While it sounds great in theory, I’m sure there’s no way that the system could be abused. That was sarcasm by the way. This system could remind someone of the ‘community policing’ touted by a certain less than scrupulous classifieds site. While it was originally intended to report scammers and illegal ads, it’s since deteriorated into a tool for petty squabbles and trolling.

    This doesn’t even take into account that Facebook takes money from just about anyone in order to ‘boost’ their post or news article. It almost seems a conflict of interest for Facebook to rake in all this cash while claiming to fight fake news when anyone can pay to be featured.

    It seems like Facebook is trying to be both the cause of and the solution to fake news but logic dictates it can be only one of them.

     
  • Geebo 11:27 am on December 15, 2016 Permalink | Reply
    Tags: , ,   

    Is there even any point to keep using Yahoo? 

    Is there even any point to keep using Yahoo?

    Here we are again, discussing the Rasputin of the internet. No matter how many times someone tries to kill Yahoo, it’s still here. Once again the former king of the internet has announced that it’s discovered a new hack. Along with the 2014 hack that disclosed over 500 million user accounts, there has been an additional hack that took place in 2013, and exposed more than one billion accounts. That’s right, billion with a b.

    So why are we still using the services of a long dying brand? From most reports, the only services that Yahoo still excels at are stock reports and fantasy football. Yet hundreds of millions of people continue to use Yahoo mail even though they’ve been hacked multiple times. Both Google and Microsoft offer superior products in GMail and Outlook.com and neither service has fallen victim to major hacks like this.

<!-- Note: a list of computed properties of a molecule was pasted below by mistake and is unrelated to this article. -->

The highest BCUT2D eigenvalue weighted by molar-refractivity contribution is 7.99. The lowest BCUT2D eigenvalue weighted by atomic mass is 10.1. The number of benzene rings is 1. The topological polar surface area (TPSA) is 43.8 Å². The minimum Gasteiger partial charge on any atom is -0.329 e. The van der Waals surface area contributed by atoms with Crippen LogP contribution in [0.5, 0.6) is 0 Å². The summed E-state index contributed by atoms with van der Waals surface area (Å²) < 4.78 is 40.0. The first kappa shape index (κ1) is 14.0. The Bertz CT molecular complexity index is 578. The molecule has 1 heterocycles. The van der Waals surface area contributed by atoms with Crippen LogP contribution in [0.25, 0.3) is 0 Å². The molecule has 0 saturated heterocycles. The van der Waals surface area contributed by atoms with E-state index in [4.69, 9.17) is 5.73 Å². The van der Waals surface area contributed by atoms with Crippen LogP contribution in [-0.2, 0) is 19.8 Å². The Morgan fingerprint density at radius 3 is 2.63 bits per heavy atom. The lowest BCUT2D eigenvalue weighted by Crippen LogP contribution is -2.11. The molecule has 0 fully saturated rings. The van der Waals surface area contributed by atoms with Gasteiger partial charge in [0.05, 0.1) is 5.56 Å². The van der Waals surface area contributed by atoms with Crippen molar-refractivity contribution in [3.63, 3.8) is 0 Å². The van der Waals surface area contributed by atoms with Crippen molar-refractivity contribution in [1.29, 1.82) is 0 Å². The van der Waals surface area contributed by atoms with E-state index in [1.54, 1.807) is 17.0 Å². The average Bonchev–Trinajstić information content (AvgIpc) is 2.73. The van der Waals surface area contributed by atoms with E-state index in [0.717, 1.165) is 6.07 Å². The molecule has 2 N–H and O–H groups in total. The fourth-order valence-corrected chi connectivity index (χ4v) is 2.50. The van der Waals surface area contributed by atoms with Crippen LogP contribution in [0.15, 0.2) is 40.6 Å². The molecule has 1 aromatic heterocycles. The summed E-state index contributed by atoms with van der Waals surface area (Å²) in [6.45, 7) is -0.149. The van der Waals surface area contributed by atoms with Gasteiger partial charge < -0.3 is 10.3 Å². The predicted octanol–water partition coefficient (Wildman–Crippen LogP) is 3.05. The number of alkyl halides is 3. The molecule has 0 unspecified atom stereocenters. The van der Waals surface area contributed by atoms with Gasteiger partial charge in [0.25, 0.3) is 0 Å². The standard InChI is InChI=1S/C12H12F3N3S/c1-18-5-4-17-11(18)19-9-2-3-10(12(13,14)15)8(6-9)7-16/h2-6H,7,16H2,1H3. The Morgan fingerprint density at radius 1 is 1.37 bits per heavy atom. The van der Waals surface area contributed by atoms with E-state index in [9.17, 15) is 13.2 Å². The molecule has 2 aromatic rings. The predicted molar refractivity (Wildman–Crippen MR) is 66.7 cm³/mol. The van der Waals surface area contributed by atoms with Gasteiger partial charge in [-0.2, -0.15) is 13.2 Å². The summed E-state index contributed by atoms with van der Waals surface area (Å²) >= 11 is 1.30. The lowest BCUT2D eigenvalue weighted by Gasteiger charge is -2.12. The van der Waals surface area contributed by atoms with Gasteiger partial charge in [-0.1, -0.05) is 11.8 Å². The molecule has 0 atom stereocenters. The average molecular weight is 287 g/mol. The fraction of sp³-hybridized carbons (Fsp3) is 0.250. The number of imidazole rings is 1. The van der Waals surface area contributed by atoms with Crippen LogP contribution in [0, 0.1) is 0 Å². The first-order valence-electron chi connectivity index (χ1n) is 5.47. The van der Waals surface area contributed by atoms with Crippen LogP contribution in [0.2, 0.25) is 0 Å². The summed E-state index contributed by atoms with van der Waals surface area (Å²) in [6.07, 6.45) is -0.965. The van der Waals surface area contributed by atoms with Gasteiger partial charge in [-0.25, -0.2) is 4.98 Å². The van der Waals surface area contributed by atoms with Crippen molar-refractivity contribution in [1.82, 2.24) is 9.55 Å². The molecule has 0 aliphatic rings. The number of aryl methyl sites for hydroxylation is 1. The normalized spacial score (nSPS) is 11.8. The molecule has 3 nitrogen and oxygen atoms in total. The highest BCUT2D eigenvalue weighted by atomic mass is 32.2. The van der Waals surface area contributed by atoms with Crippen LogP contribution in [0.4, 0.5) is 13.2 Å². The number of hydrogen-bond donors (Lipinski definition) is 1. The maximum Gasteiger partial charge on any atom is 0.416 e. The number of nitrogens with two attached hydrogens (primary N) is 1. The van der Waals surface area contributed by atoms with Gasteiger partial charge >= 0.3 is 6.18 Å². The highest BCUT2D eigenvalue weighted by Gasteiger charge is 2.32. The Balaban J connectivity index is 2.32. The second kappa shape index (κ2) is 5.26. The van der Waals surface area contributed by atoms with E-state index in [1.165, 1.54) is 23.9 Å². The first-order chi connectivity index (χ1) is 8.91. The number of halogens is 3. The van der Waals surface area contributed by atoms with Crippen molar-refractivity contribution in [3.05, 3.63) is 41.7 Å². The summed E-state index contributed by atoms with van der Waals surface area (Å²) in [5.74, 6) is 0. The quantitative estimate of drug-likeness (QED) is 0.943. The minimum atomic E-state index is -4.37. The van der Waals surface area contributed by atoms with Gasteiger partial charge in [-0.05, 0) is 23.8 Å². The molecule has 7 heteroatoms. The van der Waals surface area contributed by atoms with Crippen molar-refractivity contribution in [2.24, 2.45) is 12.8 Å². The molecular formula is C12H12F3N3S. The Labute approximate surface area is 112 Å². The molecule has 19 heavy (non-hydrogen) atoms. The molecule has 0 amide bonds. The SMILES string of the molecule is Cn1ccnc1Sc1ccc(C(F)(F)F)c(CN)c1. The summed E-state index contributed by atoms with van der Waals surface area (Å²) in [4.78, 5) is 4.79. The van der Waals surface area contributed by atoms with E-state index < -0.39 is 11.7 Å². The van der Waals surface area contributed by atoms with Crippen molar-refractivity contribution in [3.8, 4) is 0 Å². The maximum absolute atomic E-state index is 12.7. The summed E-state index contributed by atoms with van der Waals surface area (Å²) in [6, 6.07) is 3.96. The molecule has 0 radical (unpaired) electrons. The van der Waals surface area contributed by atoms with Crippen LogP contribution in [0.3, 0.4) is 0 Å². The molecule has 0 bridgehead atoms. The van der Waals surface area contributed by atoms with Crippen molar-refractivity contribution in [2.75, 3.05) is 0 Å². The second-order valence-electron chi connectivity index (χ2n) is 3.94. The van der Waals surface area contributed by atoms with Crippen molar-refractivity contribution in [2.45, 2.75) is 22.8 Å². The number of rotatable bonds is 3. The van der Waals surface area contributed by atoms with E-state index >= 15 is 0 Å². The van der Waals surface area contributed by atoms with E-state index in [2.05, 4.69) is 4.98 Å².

The reality is that while we see many people talk about privacy on the internet, but for the most part we don’t really care about security and privacy. What we really want is ease of use, which is why so many of us have passwords like ‘password’ and ‘123456’. Not only that, but one could imagine that the majority of Yahoo users are legacy users since Yahoo has been such a huge player on the internet even before Google.

    However Yahoo’s problems are really their own fault. They’ve failed to evolve in an ever-changing tech world with new threats emerging everyday. With security not being a priority for Yahoo they continue to be the butt of many jokes in tech circles. However, user complacency and apathy continues to keep this tech Titanic afloat.

     
  • Geebo 10:57 am on December 14, 2016 Permalink | Reply